I doubt it, but this article intrigued me. Are social networks really likely to become a viable threat to such search behemoths as Google, Yahoo! and MSN Live Search? Who knows. In my opinion though, it seems far more likely that the large search engines will instead venture further into social network territory.
To date, very few social media applications have succesfully made the transition from one platform to another. The latest strategy involves simply incorporating a number of external technologies into one's business model, as is most obvious within those social networks that offer optional applications that can be added by users at will. With search though, a number of the social networks are incorporating their own offerings; a risky strategy given the power of the existing search facilities.
As I see it, social networks have two options for the incorporation of search. Firstly, they could attempt to create their own search facility which is then made available to users within the social network. Clearly, the strongest benefit of such a strategy would revolve around the organisation's access to a wealth of user generated content. Search engines would kill for this information; in fact, one of my recent posts examined the patenting of influence ranking software by Google. The software, which allows the gauging of influence through analysis of social network rankings, has the potential to redefine targeted social media advertising. Such software will only be possible if the search facility is able to gain access to content from numerous social network providers. At present, this seems unlikely. Conversely, the organisation could effectively outsource search. By allowing large search facility providers access to the data contained within the network, social networks could profit by demanding a percentage of the income afforded by enhanced targeting abilities. This seems like one of the more viable solutions considering the present difficulties social network providers face in achieving profitability.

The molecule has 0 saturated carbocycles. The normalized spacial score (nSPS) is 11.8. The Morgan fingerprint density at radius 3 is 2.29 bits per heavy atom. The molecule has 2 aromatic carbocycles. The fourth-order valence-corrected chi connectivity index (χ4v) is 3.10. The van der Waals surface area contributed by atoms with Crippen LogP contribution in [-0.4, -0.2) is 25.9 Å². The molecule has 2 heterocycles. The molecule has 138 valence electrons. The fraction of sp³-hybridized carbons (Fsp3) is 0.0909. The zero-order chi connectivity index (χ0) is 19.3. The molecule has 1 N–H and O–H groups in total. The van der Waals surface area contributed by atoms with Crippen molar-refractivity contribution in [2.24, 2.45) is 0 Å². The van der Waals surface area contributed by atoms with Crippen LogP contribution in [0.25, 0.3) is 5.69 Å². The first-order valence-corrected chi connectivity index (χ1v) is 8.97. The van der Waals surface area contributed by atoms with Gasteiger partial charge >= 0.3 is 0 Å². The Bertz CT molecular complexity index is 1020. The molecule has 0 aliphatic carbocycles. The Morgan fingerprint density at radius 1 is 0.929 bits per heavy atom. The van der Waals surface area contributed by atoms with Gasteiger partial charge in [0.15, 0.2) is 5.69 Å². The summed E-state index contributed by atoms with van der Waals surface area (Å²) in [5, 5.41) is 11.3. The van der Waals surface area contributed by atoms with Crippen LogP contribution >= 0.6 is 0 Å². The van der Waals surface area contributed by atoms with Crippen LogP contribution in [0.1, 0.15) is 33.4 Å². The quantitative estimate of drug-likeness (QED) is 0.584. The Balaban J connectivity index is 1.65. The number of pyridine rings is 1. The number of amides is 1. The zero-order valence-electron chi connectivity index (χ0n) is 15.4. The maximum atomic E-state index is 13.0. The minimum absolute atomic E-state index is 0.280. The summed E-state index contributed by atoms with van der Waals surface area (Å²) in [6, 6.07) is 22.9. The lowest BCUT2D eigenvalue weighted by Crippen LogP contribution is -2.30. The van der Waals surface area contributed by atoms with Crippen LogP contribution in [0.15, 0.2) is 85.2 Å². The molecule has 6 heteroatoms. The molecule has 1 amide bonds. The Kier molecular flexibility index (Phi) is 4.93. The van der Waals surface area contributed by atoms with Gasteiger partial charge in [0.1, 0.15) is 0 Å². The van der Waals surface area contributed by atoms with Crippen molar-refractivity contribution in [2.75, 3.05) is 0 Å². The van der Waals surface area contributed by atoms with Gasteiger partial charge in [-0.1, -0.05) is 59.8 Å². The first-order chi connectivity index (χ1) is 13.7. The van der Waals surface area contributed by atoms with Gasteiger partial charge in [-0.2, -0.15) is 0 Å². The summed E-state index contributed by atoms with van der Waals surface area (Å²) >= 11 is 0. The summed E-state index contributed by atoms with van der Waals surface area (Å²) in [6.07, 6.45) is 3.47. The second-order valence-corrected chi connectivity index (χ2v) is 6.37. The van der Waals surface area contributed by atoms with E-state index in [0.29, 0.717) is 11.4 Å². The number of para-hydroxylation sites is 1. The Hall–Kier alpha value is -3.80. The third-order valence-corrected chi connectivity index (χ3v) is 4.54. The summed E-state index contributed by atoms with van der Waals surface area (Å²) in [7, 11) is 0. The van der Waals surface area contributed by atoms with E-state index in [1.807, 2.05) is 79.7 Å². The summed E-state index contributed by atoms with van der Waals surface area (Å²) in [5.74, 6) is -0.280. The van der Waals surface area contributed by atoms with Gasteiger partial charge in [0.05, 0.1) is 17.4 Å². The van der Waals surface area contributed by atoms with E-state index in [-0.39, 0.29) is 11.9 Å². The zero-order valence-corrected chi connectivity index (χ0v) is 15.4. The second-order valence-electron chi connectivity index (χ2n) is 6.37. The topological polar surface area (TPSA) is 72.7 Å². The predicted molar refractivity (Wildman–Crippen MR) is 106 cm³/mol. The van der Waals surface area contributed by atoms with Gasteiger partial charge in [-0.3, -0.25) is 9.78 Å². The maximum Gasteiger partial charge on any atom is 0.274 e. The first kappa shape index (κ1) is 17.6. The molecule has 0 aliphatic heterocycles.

Attempts to expand a personalised search facility beyond the boundaries of the network require cataloging of the vast swaths of information; information which is already accessible through the established search providers. This seems like a considerable effort when recognising that collaboration may in fact allow both parties to prosper.
As always, thoughts would be greatly appreciated.
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